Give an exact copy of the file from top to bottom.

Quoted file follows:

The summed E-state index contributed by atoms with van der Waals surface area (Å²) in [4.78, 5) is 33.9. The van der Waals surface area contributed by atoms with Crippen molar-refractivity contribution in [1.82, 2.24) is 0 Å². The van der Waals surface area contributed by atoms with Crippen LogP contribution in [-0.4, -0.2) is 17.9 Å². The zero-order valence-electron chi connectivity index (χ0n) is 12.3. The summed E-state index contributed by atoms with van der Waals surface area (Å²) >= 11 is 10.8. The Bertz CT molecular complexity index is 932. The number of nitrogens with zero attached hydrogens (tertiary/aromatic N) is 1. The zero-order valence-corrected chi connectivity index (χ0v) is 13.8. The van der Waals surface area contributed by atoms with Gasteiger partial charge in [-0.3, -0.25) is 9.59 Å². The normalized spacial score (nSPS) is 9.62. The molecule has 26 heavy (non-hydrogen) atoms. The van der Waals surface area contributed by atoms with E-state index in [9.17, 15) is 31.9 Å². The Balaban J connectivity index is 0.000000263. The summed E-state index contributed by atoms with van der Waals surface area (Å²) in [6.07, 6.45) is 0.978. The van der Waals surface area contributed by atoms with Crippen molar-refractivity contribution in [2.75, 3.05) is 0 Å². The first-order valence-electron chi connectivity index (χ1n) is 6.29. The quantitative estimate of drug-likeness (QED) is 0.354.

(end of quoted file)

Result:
The summed E-state index contributed by atoms with van der Waals surface area (Å²) in [4.78, 5) is 33.9. The van der Waals surface area contributed by atoms with Crippen molar-refractivity contribution in [1.82, 2.24) is 0 Å². The van der Waals surface area contributed by atoms with Crippen LogP contribution in [-0.4, -0.2) is 17.9 Å². The zero-order valence-electron chi connectivity index (χ0n) is 12.3. The summed E-state index contributed by atoms with van der Waals surface area (Å²) >= 11 is 10.8. The Bertz CT molecular complexity index is 932. The number of nitrogens with zero attached hydrogens (tertiary/aromatic N) is 1. The zero-order valence-corrected chi connectivity index (χ0v) is 13.8. The van der Waals surface area contributed by atoms with Gasteiger partial charge in [-0.3, -0.25) is 9.59 Å². The normalized spacial score (nSPS) is 9.62. The molecule has 26 heavy (non-hydrogen) atoms. The van der Waals surface area contributed by atoms with E-state index in [9.17, 15) is 31.9 Å². The Balaban J connectivity index is 0.000000263. The summed E-state index contributed by atoms with van der Waals surface area (Å²) in [6.07, 6.45) is 0.978. The van der Waals surface area contributed by atoms with Crippen molar-refractivity contribution in [2.75, 3.05) is 0 Å². The first-order valence-electron chi connectivity index (χ1n) is 6.29. The quantitative estimate of drug-likeness (QED) is 0.354.